Banks can’t seem to quit charg­ing over­draft fees

The Denver Post - - BUSINESS - By Bloomberg News

Of all the many fees that banks charge, the over­draft fee may be the most per­verse. And the most in­fu­ri­at­ing.

Over­draft ser­vices be­gan decades ago as a cour­tesy by banks to their cus­tomers: If you didn’t have enough money in your ac­count to cover a check, your bank stepped up, sav­ing you the has­sle and em­bar­rass­ment of bounc­ing it.

Now that debit cards and re­cur­ring pay­ments are in­creas­ingly pop­u­lar, over­drafts can mul­ti­ply as quickly as Grem­lins in a swim­ming pool. One over­draft — a large rent check clear­ing, for ex­am­ple — can lead to many oth­ers. And it may be days be­fore you re­al­ize you’re trig­ger­ing a $35 fee ev­ery time you pull out your debit card.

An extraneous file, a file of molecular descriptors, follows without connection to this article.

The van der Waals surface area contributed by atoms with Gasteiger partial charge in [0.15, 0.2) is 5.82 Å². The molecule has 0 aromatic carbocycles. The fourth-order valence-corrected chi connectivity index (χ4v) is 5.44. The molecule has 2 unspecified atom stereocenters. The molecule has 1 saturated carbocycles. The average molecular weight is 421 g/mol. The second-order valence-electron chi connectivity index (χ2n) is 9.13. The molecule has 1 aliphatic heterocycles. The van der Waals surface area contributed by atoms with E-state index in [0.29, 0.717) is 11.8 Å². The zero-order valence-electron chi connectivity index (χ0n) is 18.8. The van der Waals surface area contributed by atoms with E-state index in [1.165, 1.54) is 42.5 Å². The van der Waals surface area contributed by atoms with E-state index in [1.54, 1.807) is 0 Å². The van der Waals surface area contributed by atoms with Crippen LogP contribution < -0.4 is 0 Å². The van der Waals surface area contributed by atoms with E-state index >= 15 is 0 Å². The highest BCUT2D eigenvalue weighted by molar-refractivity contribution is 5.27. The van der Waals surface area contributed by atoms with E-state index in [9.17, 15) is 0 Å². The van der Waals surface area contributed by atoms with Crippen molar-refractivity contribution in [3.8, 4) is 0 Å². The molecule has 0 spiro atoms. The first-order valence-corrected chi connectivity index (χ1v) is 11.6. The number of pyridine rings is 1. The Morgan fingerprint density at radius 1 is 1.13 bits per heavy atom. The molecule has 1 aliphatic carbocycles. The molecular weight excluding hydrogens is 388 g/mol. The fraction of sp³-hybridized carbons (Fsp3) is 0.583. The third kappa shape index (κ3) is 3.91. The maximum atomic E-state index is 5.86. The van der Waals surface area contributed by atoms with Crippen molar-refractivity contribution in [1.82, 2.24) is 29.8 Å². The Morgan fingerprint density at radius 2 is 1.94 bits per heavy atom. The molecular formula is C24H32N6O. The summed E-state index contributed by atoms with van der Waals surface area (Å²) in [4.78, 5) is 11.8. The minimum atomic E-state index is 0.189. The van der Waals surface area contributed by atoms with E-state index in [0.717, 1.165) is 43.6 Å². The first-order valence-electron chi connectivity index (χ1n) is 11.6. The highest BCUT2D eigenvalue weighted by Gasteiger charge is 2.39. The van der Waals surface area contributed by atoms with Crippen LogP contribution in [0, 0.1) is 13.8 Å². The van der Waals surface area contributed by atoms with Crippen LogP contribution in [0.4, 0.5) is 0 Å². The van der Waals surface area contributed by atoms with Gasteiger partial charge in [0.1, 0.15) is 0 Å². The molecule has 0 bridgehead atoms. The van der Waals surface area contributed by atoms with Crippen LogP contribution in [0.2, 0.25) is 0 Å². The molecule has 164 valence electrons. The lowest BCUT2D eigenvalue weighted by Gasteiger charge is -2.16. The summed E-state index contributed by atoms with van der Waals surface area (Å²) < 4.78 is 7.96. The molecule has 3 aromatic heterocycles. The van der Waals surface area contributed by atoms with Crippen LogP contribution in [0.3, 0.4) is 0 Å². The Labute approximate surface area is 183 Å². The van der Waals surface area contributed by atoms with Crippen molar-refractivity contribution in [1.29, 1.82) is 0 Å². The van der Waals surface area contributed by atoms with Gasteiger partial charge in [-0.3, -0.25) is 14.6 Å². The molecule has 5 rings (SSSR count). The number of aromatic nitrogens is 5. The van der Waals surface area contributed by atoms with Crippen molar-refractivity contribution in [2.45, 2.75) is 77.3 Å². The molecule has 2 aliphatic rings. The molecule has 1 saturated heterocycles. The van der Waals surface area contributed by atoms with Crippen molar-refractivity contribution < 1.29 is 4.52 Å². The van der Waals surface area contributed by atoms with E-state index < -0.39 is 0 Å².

That fee of $30 or $35 might not seem like much, but the Con­sumer Fi­nan­cial Pro­tec­tion Bureau es­ti­mates that the me­dian debit card pur­chase trig­ger­ing an over­draft is $24. In other words, the typ­i­cal debit over­draft is es­sen­tially a loan with an in­ter­est rate that, in an­nual terms, mea­sures in the thou­sands of per­cent­age points.

Fi­nally, most over­draft fees are en­tirely avoid­able. Banks don’t need to of­fer the pro­tec­tion of pay­ing them on debit and ATM trans­ac­tions. They could sim­ply de­cline a trans­ac­tion if there isn’t enough money to pay it. More­over, con­sumers don’t have to sign up for ser­vices that sup­pos­edly pro­tect them from over­drafts.

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